This psalm opens with David detailing a reality about God’s character by making a fairly generic statement, that could apply to anyone, and yet as we’ll see in the following verses, it clearly comes from his own personal experience and understanding.

How blessed is he whose wrongdoing is forgiven,
Whose sin is covered!
How blessed is a person whose guilt the Lord does not take into account,
And in whose spirit there is no deceit!

Psalm 32:1–2 NASB

To quote a certain pastor from his sermon on the beatitudes in Matthew 5, “The word used here for ‘blessed’ carries the idea of divine congratulations or approval. It’s a proclamation, not a possibility. A declaration more than a desired results.” That is to say, blessing, or contentment, or happiness is a reality for those who are forgiven, whose “guilt the Lord does not take into account.”

From a statement like this, we might draw a couple of conclusions: if you have sin in your life that is hindering your happiness, clearly you need to figure out how to experience the forgiveness offered by God. Maybe that means confessing sin before him. Maybe it means letting go of sins already confessed but still held onto. In fact, David is so intent on his readers experiencing this blessing that he basically repeats the same idea three different times, each with different words:

  • Wrongdoing, or transgression: forgiven (literally “carried away” in Hebrew)
  • Sin: covered (atonement)
  • Guilt, or iniquity: not taken into account (justified)

As one commentator explains, “The three words here do not signify three distinct kinds of sin, because the synonyms overlap. The psalmist declares that the forgiveness of sin, of whatever kind—whether against God or man, whether great or small, whether conscientious or inadvertent, or whether by omission or commission—is to be found in God.” (VanGemeren, 271).

In other words: the solution to sin of any kind comes from God. David also makes reference here to the idea of hidden sin, when he says, “in whose spirit there is no deceit” which basically means “the person who isn’t pretending that they can keep their sin hidden from God”.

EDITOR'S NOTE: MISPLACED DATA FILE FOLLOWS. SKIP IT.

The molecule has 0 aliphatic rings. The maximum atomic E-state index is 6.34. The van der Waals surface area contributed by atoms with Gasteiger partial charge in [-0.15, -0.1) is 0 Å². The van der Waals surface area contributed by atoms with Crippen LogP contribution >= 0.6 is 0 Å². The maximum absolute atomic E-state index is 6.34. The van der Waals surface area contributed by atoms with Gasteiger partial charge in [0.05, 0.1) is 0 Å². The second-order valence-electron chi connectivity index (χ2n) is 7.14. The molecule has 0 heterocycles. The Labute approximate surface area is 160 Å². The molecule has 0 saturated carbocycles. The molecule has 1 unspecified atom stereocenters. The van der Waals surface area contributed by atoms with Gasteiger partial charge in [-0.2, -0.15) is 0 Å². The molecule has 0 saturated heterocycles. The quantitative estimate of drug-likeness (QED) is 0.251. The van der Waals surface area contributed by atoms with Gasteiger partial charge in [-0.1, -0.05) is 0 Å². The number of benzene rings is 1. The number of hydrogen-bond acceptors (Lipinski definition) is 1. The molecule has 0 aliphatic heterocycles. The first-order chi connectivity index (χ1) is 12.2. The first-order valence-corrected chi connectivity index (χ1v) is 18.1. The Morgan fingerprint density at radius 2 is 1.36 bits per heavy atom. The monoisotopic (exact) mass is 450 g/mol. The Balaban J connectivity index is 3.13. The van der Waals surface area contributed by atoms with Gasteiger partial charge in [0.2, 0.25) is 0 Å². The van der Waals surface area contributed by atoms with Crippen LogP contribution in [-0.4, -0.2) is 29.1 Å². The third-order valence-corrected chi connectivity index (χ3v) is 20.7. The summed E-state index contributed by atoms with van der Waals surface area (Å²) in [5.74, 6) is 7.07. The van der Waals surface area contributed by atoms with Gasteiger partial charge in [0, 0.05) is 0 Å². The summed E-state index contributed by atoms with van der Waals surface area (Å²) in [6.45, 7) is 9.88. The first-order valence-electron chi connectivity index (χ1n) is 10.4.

Now, to all of this, I’m sure many of us would say “amen!” Anyone who has experienced forgiveness from God, or even from people, knows the feeling of freedom and contentment and blessing that comes when we know the slate has been wiped clean, and that our wrongdoing isn’t held against us.

And again, if you haven’t had that experience, you don’t know what it is to truly be blessed by the forgiveness of your sins, you don’t feel like you’re forgivable or that your sins have truly been lifted away; my hope is that by the end of this passage that will change. And to help that process, David now switches to the personal, detailing his own experience with the effects of hidden sin.

When I kept silent about my sin, my body wasted away
Through my groaning all day long.
For day and night Your hand was heavy upon me;
My vitality failed as with the dry heat of summer. 

Psalm 32:3–4 NASB

I wonder how many of us, when struggling in a weighty season, would even consider the possibility that we had caused it. That it could be a direct consequence for our actions. Yet here, that’s exactly what David does. He is clear that the suffering he is going through, his body wasting away, is a form of discipline from God for unconfessed sin.

Now, let me pause quickly and make an important acknowledgement, so no one can say I didn’t say it: suffering is not always punishment for our sin. A great example would be the first few verses of John 9:

“As Jesus passed by, He saw a man who had been blind from birth. And His disciples asked Him, ‘Rabbi, who sinned, this man or his parents, that he would be born blind?’ Jesus answered, ‘It was neither that this man sinned, nor his parents; but it was so that the works of God might be displayed in him.’”

John 9:1–3 NASB

So if you are in a season of suffering, I am not saying you deserve it, or you brought it on yourself, or that God is mad at you. What I am saying is we ought to at least consider the reality that our sin can bring consequences, and sometimes those consequences are going to involve discipline from our loving heavenly Father. Notice that even though Jesus explains the purpose of the man’s blindness, the first instinct of his followers is that it is punishment for sin, and Jesus doesn’t correct that concept.